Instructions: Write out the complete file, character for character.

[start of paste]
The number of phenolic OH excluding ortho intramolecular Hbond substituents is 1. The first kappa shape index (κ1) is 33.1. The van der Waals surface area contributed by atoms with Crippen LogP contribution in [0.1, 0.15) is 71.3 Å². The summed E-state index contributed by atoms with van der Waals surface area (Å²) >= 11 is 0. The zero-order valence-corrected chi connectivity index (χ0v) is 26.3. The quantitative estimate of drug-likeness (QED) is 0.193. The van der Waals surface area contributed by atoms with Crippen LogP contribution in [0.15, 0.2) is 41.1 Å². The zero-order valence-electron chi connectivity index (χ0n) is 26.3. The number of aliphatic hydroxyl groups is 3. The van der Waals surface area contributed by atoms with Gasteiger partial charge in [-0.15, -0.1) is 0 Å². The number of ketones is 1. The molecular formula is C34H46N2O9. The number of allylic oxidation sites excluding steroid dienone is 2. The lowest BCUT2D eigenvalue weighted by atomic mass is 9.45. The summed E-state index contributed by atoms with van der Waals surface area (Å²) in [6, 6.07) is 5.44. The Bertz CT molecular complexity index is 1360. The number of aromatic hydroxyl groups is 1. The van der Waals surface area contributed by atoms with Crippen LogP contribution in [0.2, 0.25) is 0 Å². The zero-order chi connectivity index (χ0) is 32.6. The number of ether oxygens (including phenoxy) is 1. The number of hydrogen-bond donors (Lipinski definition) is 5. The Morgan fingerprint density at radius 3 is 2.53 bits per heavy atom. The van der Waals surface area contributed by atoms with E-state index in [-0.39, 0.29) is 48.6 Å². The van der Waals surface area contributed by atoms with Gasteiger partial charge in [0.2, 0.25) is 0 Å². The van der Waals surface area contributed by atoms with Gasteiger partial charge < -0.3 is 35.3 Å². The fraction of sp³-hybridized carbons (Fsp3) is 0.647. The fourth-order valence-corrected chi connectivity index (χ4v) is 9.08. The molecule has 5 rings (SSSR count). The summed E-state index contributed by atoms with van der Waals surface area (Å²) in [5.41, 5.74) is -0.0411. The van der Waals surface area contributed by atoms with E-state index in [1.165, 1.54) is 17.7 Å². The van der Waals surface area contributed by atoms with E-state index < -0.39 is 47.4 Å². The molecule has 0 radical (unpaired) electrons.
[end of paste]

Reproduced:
The number of phenolic OH excluding ortho intramolecular Hbond substituents is 1. The first kappa shape index (κ1) is 33.1. The van der Waals surface area contributed by atoms with Crippen LogP contribution in [0.1, 0.15) is 71.3 Å². The summed E-state index contributed by atoms with van der Waals surface area (Å²) >= 11 is 0. The zero-order valence-corrected chi connectivity index (χ0v) is 26.3. The quantitative estimate of drug-likeness (QED) is 0.193. The van der Waals surface area contributed by atoms with Crippen LogP contribution in [0.15, 0.2) is 41.1 Å². The zero-order valence-electron chi connectivity index (χ0n) is 26.3. The number of aliphatic hydroxyl groups is 3. The van der Waals surface area contributed by atoms with Gasteiger partial charge in [-0.15, -0.1) is 0 Å². The number of ketones is 1. The molecular formula is C34H46N2O9. The number of allylic oxidation sites excluding steroid dienone is 2. The lowest BCUT2D eigenvalue weighted by atomic mass is 9.45. The summed E-state index contributed by atoms with van der Waals surface area (Å²) in [6, 6.07) is 5.44. The Bertz CT molecular complexity index is 1360. The number of aromatic hydroxyl groups is 1. The van der Waals surface area contributed by atoms with Crippen LogP contribution in [0.2, 0.25) is 0 Å². The zero-order chi connectivity index (χ0) is 32.6. The number of ether oxygens (including phenoxy) is 1. The number of hydrogen-bond donors (Lipinski definition) is 5. The Morgan fingerprint density at radius 3 is 2.53 bits per heavy atom. The van der Waals surface area contributed by atoms with E-state index in [-0.39, 0.29) is 48.6 Å². The van der Waals surface area contributed by atoms with Gasteiger partial charge in [0.2, 0.25) is 0 Å². The van der Waals surface area contributed by atoms with Gasteiger partial charge < -0.3 is 35.3 Å². The fraction of sp³-hybridized carbons (Fsp3) is 0.647. The fourth-order valence-corrected chi connectivity index (χ4v) is 9.08. The molecule has 5 rings (SSSR count). The summed E-state index contributed by atoms with van der Waals surface area (Å²) in [5.41, 5.74) is -0.0411. The van der Waals surface area contributed by atoms with E-state index in [1.165, 1.54) is 17.7 Å². The van der Waals surface area contributed by atoms with E-state index < -0.39 is 47.4 Å². The molecule has 0 radical (unpaired) electrons.